Sometimes looks can be deceiving.
For Londoners and tourists zipping past the red brick and brown terra-cotta building along Waterloo Road, the imposing letters stretching across much of the fifth floor identify the place as “The Royal Waterloo Hospital for Children and Women.” Smaller signs on descending floors inform passersby that the hospital is “Supported by Voluntary Contributions” with “Patrons” such as His Majesty King Edward VII, Her Majesty Queen Alexandra and the Prince and Princess of Wales. On the ground floor, over a door, there’s even direction to the “Out Patients Department.”
But spend some time examining the building, which appeared as “The Royal Veterans Hospital” in the 2009 movie Sherlock Holmes, and you see a modest plaque mounted next to the entrance with the phrase “Conway Hall” on one line and “University of Notre Dame (USA) in England” right below.
For the first time, Notre Dame has a student residence beyond campus it can call its own. Restoration of the art-nouveau façade — the 1823 building previously was rebuilt in the early 1900s — went hand-in-hand with a complete renovation of the interior.
The result, made possible with a gift from Notre Dame trustee Robert M. Conway ’66 and his wife, Ricki, can accommodate 268 students in 50,000 square feet of living space. The building now houses a chapel, an activities center, common rooms, study areas and flats that house four to eight students apiece. Completed at a cost of $62.1 million, Conway Hall opened last August, more than four months ahead of schedule.
At the dedication Mass on January 20, Rev. John I. Jenkins, CSC, ’76, president of Notre Dame, pointed out in his homily that the date marked the anniversary of the death in 1873 of Blessed Basil Moreau, founder of the Congregation of Holy Cross. Moreau, a French priest, had dispatched another French priest from his order, Edward Sorin (along with six Holy Cross brothers), to the United States to found a school.
The Notre Dame that Sorin established in 1842, according to Jenkins, now sends more than half its undergraduates to study abroad. Moreau’s international vision — he also sent religious to Algeria, Canada and what’s known today as Bangladesh — animates Notre Dame in a similar way.
In 1964, the University launched its first study-abroad program in Innsbruck, Austria. Today, less than a half-century later, more than 40 different programs in 20 countries exist for Notre Dame students and faculty. London’s 400 undergraduate and Law School students each year make it the largest.
Structurally and symbolically, Conway Hall represents the University’s efforts to become more international in its work and more global in its influence.
In his homily Jenkins called London “a center of culture, commerce and communication” as well as “the world’s most international city.” Having both Conway Hall and the University’s London Centre, a 15-minute stroll over the Thames River and through Trafalgar Square, allows Notre Dame to enhance both teaching and research.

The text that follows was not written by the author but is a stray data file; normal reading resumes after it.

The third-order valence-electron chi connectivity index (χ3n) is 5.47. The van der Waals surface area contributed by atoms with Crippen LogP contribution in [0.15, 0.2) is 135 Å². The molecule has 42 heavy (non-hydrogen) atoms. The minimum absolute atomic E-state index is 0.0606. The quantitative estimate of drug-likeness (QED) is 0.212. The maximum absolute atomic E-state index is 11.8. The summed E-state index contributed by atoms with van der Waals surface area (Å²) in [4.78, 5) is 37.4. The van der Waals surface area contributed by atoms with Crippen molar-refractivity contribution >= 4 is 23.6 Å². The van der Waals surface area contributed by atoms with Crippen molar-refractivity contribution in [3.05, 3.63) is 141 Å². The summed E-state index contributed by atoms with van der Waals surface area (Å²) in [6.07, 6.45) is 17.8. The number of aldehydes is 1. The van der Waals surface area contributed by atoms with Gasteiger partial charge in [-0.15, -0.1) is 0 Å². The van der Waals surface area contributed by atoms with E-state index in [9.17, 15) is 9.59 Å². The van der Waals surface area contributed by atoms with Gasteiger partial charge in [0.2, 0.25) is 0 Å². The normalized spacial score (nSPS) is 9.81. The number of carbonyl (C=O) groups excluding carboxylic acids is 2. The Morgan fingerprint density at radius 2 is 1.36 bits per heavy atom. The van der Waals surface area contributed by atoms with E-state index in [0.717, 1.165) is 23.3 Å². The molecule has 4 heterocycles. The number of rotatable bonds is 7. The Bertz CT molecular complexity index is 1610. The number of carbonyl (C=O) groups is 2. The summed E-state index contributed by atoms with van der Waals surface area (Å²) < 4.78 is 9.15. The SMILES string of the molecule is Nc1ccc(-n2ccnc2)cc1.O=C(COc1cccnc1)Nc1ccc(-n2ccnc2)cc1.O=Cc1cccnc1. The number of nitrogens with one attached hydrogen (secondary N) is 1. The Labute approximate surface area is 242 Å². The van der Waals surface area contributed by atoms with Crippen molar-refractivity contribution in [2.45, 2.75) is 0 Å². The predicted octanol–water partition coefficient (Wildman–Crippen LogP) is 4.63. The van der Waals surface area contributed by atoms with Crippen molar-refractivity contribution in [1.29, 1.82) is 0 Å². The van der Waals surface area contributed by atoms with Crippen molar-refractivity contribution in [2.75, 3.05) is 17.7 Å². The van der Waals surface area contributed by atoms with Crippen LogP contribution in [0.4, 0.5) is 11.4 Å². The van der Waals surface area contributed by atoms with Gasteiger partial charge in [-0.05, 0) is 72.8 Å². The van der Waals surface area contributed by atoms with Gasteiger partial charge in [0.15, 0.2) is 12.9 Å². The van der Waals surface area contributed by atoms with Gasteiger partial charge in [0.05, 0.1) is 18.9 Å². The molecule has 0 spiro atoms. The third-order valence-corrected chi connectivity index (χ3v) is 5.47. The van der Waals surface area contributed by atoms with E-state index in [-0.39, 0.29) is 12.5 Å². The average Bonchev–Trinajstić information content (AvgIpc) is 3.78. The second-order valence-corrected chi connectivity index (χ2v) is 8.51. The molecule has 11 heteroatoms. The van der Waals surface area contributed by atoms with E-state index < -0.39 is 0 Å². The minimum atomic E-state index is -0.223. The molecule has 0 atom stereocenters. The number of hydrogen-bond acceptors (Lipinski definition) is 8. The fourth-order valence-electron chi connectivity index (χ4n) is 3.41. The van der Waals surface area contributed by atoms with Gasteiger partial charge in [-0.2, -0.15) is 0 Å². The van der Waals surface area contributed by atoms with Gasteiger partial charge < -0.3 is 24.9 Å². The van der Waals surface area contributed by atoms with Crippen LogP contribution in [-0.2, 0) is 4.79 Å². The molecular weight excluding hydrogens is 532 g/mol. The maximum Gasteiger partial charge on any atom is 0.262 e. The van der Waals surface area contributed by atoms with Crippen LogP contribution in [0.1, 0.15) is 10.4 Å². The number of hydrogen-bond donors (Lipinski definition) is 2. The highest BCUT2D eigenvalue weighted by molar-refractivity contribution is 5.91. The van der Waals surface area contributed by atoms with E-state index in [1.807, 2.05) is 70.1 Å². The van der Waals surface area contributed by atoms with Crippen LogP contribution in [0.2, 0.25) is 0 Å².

What are called “Conway Conversations,” established by English literature Professor Greg Kucich, director of the London Undergraduate Program, bring academics, business figures and artists together for seminars, readings, concerts, debates and informal discussions. In addition, the London Centre, which co-hosts a full day’s discussion about internationalization and London to mark the Conway Hall dedication, hosts a steady lineup of lectures and international conferences with partners that have included Shakespeare’s Globe Theatre and Cambridge University.
Jenkins calls Conway Hall “the largest international residence building for the flagship program of an ambitious international agenda.” That agenda involves two distinct yet related objectives — students and faculty from Notre Dame going abroad at the same time students and scholars from abroad are coming to Notre Dame. Indeed, a few days after the Conway Hall festivities, University admissions officers met with prospective British students at the London Centre.
At a dinner following the dedication ceremony, Robert Conway, senior director of Goldman Sachs in London and a former chair of the academic affairs committee of the Board of Trustees, recalled his own student days at Notre Dame in the 1960s, but he concentrated on the present and future, especially the capacity of overseas study to provide “a transformational experience” in a young person’s knowledge of the world, maturity, confidence and sense of independence.
“They are why we are here,” Conway said of the students. “They are why we do what we do.”
Bob Schmuhl is the Walter H. Annenberg-Edmund P. Joyce Professor of American Studies and Journalism at Notre Dame, where he directs the John W. Gallivan Program in Journalism, Ethics & Democracy. He taught at the London Centre in 2004 and is teaching there this spring.